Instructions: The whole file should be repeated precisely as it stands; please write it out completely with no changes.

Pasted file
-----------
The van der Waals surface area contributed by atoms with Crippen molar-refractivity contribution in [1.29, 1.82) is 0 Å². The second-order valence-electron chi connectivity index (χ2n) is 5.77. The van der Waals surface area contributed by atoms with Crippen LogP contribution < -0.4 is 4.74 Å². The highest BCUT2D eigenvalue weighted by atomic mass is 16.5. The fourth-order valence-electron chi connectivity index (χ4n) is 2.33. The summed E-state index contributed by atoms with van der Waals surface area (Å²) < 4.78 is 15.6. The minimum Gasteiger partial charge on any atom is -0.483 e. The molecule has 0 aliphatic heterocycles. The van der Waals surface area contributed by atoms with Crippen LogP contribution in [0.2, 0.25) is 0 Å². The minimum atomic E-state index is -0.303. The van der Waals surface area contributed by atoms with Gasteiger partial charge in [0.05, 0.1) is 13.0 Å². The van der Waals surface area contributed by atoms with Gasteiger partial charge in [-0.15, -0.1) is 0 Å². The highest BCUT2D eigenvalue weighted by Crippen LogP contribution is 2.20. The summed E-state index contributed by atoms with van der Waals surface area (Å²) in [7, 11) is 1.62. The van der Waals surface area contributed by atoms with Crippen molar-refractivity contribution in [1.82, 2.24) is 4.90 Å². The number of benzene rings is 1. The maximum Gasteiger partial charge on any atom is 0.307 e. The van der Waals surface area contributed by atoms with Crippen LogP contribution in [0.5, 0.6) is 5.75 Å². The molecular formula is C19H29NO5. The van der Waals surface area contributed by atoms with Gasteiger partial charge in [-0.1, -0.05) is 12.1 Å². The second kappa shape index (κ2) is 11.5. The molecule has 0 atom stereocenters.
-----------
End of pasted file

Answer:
The van der Waals surface area contributed by atoms with Crippen molar-refractivity contribution in [1.29, 1.82) is 0 Å². The second-order valence-electron chi connectivity index (χ2n) is 5.77. The van der Waals surface area contributed by atoms with Crippen LogP contribution < -0.4 is 4.74 Å². The highest BCUT2D eigenvalue weighted by atomic mass is 16.5. The fourth-order valence-electron chi connectivity index (χ4n) is 2.33. The summed E-state index contributed by atoms with van der Waals surface area (Å²) < 4.78 is 15.6. The minimum Gasteiger partial charge on any atom is -0.483 e. The molecule has 0 aliphatic heterocycles. The van der Waals surface area contributed by atoms with Crippen LogP contribution in [0.2, 0.25) is 0 Å². The minimum atomic E-state index is -0.303. The van der Waals surface area contributed by atoms with Gasteiger partial charge in [0.05, 0.1) is 13.0 Å². The van der Waals surface area contributed by atoms with Gasteiger partial charge in [-0.15, -0.1) is 0 Å². The highest BCUT2D eigenvalue weighted by Crippen LogP contribution is 2.20. The summed E-state index contributed by atoms with van der Waals surface area (Å²) in [7, 11) is 1.62. The van der Waals surface area contributed by atoms with Crippen molar-refractivity contribution in [1.82, 2.24) is 4.90 Å². The number of benzene rings is 1. The maximum Gasteiger partial charge on any atom is 0.307 e. The van der Waals surface area contributed by atoms with Crippen LogP contribution in [0.5, 0.6) is 5.75 Å². The molecular formula is C19H29NO5. The van der Waals surface area contributed by atoms with Gasteiger partial charge in [-0.1, -0.05) is 12.1 Å². The second kappa shape index (κ2) is 11.5. The molecule has 0 atom stereocenters.